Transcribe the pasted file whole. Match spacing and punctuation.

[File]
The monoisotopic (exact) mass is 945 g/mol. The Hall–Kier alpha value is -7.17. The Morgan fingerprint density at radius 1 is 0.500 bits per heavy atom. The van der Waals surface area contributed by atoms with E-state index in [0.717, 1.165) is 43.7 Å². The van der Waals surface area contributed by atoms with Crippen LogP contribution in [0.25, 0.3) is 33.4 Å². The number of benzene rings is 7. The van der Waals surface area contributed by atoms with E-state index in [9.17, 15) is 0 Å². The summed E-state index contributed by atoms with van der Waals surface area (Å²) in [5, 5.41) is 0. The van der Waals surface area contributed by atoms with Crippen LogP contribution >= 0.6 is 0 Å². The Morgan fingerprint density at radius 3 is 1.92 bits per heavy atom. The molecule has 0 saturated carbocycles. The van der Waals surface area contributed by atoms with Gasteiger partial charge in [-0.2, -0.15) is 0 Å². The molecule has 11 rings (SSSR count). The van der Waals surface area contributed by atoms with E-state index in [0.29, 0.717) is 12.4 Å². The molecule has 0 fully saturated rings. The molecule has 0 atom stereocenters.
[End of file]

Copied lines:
The monoisotopic (exact) mass is 945 g/mol. The Hall–Kier alpha value is -7.17. The Morgan fingerprint density at radius 1 is 0.500 bits per heavy atom. The van der Waals surface area contributed by atoms with E-state index in [0.717, 1.165) is 43.7 Å². The van der Waals surface area contributed by atoms with Crippen LogP contribution in [0.25, 0.3) is 33.4 Å². The number of benzene rings is 7. The van der Waals surface area contributed by atoms with E-state index in [9.17, 15) is 0 Å². The summed E-state index contributed by atoms with van der Waals surface area (Å²) in [5, 5.41) is 0. The van der Waals surface area contributed by atoms with Crippen LogP contribution >= 0.6 is 0 Å². The Morgan fingerprint density at radius 3 is 1.92 bits per heavy atom. The molecule has 0 saturated carbocycles. The van der Waals surface area contributed by atoms with Gasteiger partial charge in [-0.2, -0.15) is 0 Å². The molecule has 11 rings (SSSR count). The van der Waals surface area contributed by atoms with E-state index in [0.29, 0.717) is 12.4 Å². The molecule has 0 fully saturated rings. The molecule has 0 atom stereocenters.